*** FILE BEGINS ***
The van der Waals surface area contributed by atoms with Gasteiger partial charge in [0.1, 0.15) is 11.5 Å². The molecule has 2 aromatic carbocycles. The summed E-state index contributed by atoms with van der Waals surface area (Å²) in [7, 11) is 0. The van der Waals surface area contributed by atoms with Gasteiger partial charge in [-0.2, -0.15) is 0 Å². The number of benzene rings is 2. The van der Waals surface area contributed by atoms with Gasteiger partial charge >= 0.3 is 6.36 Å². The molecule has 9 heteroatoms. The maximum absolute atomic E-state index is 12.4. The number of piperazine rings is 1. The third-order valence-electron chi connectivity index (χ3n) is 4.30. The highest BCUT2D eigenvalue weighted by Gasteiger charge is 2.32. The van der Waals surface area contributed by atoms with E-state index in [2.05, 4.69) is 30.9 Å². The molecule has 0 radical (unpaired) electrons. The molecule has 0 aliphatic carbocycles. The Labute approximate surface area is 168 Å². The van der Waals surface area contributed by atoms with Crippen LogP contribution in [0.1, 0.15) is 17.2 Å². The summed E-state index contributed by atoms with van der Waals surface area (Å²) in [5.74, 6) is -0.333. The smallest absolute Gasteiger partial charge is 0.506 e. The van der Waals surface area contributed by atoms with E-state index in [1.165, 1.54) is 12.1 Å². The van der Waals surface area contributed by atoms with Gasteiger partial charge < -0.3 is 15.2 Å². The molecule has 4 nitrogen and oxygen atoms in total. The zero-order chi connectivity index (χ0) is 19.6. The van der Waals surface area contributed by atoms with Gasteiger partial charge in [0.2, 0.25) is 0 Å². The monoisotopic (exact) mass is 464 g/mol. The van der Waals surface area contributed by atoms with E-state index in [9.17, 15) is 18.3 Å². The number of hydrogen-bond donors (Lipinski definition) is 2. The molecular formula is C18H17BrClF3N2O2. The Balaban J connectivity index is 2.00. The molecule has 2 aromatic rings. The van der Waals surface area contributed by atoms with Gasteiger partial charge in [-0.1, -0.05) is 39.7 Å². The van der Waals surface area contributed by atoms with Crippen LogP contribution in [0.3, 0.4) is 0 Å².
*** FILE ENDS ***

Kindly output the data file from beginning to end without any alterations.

The van der Waals surface area contributed by atoms with Gasteiger partial charge in [0.1, 0.15) is 11.5 Å². The molecule has 2 aromatic carbocycles. The summed E-state index contributed by atoms with van der Waals surface area (Å²) in [7, 11) is 0. The van der Waals surface area contributed by atoms with Gasteiger partial charge in [-0.2, -0.15) is 0 Å². The number of benzene rings is 2. The van der Waals surface area contributed by atoms with Gasteiger partial charge >= 0.3 is 6.36 Å². The molecule has 9 heteroatoms. The maximum absolute atomic E-state index is 12.4. The number of piperazine rings is 1. The third-order valence-electron chi connectivity index (χ3n) is 4.30. The highest BCUT2D eigenvalue weighted by Gasteiger charge is 2.32. The van der Waals surface area contributed by atoms with E-state index in [2.05, 4.69) is 30.9 Å². The molecule has 0 radical (unpaired) electrons. The molecule has 0 aliphatic carbocycles. The Labute approximate surface area is 168 Å². The van der Waals surface area contributed by atoms with Crippen LogP contribution in [0.1, 0.15) is 17.2 Å². The summed E-state index contributed by atoms with van der Waals surface area (Å²) in [5.74, 6) is -0.333. The smallest absolute Gasteiger partial charge is 0.506 e. The van der Waals surface area contributed by atoms with E-state index in [1.165, 1.54) is 12.1 Å². The van der Waals surface area contributed by atoms with Gasteiger partial charge < -0.3 is 15.2 Å². The molecule has 4 nitrogen and oxygen atoms in total. The zero-order chi connectivity index (χ0) is 19.6. The van der Waals surface area contributed by atoms with Gasteiger partial charge in [0.2, 0.25) is 0 Å². The monoisotopic (exact) mass is 464 g/mol. The van der Waals surface area contributed by atoms with E-state index in [9.17, 15) is 18.3 Å². The number of hydrogen-bond donors (Lipinski definition) is 2. The molecular formula is C18H17BrClF3N2O2. The Balaban J connectivity index is 2.00. The molecule has 2 aromatic rings. The van der Waals surface area contributed by atoms with Gasteiger partial charge in [-0.1, -0.05) is 39.7 Å². The van der Waals surface area contributed by atoms with Crippen LogP contribution in [0.3, 0.4) is 0 Å².